I am thinking of various hyperinflations in the twentieth century where bondholders were ruined but holders of equities in companies that survived managed to keep much of their purchasing power. That is the most extreme example I can think of that illustrates why it may be worthwhile to put a currency hedge on a foreign bond. An investment in a foreign bond is a very much a long term investment in a foreign currency.

        1. Bill Terrell says:

          Yes it is. But we may have left some original context behind. We’re assuming that all things considered, you’ve already decided the asset class is attractive. Then the question arises, do I need to separately hedge the currency? The answer is no.

          The issue arose in connection with the broad asset class outlook, including Synthetic Systems forecasts. The latter for instance show long term UST outperforming over the next few quarters. The question arose how it would be impacted from the point a foreign investor using a different coin of the realm.

          Not at all. Past or future, the relative performance of the asset classes is completely unaffected by what your unit of account is. If Treasuries outperform stocks in one currency, they will outperform by exactly the same amount in any other.

          Of course we could debate the investment merits of Treasuries just like any other asset class, but that’s a separate issue.

          1. Peter Fife says:

            “But we may have left some original context behind. We’re assuming that all things considered, you’ve already decided the asset class is attractive. Then the question arises, do I need to separately hedge the currency? The answer is no.”

            At this point, I have some serious concerns with the above statement. And, for me, it is not just an academic exercise, I have actually experienced the situation where I made a profit in USD, but if I had transferred the total USD, including the profit, back to AUD, I would have made a loss in AUD. Of course, it is possible I’m taking the above statement out of context and/or not understanding the whole argument correctly.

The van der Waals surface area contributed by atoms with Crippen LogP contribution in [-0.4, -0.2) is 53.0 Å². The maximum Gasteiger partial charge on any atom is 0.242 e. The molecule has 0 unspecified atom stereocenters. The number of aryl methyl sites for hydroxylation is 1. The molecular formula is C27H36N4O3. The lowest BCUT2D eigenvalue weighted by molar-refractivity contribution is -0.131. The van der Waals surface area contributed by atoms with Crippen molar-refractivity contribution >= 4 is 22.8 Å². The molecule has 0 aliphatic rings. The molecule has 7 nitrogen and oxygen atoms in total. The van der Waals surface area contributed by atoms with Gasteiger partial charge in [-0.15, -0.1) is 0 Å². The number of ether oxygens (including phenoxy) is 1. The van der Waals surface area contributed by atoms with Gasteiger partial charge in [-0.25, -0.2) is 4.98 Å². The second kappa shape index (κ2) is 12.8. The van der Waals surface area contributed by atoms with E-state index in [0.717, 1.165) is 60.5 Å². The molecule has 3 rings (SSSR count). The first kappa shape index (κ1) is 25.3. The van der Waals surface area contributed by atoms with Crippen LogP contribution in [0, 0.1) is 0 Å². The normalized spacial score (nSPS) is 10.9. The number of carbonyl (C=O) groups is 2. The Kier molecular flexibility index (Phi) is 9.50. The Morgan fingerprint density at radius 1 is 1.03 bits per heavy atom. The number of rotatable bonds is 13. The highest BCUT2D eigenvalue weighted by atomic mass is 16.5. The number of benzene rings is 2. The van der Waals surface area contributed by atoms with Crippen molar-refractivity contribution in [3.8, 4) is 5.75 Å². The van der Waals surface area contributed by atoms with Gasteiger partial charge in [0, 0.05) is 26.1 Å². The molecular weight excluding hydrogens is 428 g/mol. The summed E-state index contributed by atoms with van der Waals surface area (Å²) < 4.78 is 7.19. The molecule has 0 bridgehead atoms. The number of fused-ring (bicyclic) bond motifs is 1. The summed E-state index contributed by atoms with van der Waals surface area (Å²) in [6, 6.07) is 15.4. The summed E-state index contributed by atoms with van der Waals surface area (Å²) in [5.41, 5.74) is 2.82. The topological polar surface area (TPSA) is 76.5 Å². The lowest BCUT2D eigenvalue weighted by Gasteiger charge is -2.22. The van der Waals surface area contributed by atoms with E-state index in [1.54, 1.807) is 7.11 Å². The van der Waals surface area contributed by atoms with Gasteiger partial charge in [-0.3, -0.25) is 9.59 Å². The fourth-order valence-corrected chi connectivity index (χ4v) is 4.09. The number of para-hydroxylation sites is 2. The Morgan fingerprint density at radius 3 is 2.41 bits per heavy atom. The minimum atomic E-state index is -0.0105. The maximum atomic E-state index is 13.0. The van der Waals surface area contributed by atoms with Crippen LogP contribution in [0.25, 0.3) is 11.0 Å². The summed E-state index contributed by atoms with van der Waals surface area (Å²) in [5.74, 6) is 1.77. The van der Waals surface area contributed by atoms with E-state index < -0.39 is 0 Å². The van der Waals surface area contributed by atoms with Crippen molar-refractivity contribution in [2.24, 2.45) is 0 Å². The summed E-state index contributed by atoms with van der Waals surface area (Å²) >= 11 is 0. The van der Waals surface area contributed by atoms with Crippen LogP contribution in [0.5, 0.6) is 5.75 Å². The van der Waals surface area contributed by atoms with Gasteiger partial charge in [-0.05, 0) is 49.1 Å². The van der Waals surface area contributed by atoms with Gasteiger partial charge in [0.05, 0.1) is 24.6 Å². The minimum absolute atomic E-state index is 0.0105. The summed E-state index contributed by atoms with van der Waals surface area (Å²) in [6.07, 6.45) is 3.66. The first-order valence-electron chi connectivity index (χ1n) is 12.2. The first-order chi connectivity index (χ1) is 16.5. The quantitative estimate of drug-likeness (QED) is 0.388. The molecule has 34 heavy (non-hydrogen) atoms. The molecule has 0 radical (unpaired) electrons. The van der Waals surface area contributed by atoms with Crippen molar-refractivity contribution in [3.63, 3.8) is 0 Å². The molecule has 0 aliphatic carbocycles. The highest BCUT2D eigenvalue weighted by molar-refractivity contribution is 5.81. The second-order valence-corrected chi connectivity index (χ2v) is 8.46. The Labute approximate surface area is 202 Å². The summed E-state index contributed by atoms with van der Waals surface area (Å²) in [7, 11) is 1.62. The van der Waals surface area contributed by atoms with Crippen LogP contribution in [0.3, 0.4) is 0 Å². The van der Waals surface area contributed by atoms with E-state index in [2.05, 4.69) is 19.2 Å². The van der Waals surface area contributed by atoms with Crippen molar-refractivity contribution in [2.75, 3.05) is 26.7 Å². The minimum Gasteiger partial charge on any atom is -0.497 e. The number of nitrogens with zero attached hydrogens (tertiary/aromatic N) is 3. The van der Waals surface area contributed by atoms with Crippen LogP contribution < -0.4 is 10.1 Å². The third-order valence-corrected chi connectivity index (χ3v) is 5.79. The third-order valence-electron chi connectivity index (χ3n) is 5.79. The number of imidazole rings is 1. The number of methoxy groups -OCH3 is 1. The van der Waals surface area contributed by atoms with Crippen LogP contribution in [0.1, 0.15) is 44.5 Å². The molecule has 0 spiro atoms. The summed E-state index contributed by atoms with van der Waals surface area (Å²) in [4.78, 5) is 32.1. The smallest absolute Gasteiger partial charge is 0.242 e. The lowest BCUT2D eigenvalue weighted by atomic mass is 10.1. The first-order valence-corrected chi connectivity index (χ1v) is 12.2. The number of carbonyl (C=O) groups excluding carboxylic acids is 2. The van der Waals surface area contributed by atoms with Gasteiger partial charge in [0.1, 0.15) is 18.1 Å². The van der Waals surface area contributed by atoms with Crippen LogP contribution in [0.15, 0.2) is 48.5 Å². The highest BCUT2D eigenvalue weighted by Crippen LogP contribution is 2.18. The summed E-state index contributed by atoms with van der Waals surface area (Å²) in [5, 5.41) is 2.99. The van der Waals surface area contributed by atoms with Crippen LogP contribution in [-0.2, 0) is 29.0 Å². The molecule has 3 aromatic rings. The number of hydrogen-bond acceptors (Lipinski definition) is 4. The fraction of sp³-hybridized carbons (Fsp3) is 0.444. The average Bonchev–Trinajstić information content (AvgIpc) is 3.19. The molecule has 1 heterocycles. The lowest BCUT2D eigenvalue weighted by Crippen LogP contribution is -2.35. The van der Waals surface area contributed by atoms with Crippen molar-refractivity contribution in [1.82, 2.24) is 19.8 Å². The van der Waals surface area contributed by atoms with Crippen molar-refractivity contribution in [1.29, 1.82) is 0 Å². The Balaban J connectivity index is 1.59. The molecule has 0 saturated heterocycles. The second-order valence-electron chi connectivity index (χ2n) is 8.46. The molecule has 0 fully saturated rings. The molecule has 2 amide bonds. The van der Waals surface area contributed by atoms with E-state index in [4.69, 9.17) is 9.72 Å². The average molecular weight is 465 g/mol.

However, I have created a spreadsheet which gives an example of a USD investment of 100k. It nominally returns 20%, USD 20k. If there is sufficient movement in the underlying exchange rate in the meantime, the profit of 20k plus the original 100k, may become a negative return when converted back to AUD.

            I will email the spreadsheet, showing what could happen. But, if the 100k is hedged, at the time as the purchase of 100k with AUD, and assuming a zero cost hedge for purposes of the argument, I believe the 20k, whatever the exchange rate is when I wish to convert it back to AUD, will be exactly the same, independent of the exchange rate movement.

            What I’m trying to say, is that with a hedge in place, if the 20k converts to AUD 10k, or AUD 30k, the hedge will ‘protect’ it and the original AUD amount required to purchase USD. Without the hedge, the cost of the initial amount of AUD to buy USD plus the 20k in profit, when converted back to AUD, may amount to a loss in AUD.

            I’ll email the spreadsheet separately. First, check that the numbers are correct, as I’ve never actually done a hedge before.

            And, please add spreadsheet, if correct.

            1. Bill Terrell says:

              Yes Peter I think you’re not getting the fundamental argument. In the example you cite, the AUD apparently appreciated against the USD. So obviously going long the AUD:USD would be profitable.

              But that’s not intrinsic to stocks or bonds or gold or any other asset.

              My point isn’t whether the currency trade is profitable or not – rather it’s that an investment in any of these other assets classes doesn’t intrinsically involve a currency position. The notion of “hedging” imagines that it does, and that adding a currency trade neutralizes this intrinsic currency position. That is false. Such a “hedge” adds a currency position to where there was none.

              You see my point? It’s not about whether the currency trade is profitable, it’s about whether it neutralizes an implicit currency position (it doesn’t) or adds a currency position to where there was none (it does).

  3. Peter Fife says:

    Hi Bill, Just out of interest, did you look at my spreadsheet? If yes, is there an error in the spreadsheet? BTW, just so you know, I have no great desire to put a “hedge” in place, but I know I would have lost money if I had transferred all my USD back to AUD, since the AUD had appreciated, even though I had made a profit in USD. Peter

    1. Bill Terrell says:

      Yes, Peter, thanks. My answer remains the same, because my point is not whether or not a currency trade is profitable … that depends on the circumstances … sometimes it will be and sometimes it won’t. Rather it’s about whether it neutralizes an implicit currency position (it doesn’t) or adds a currency position to where there was none (it does).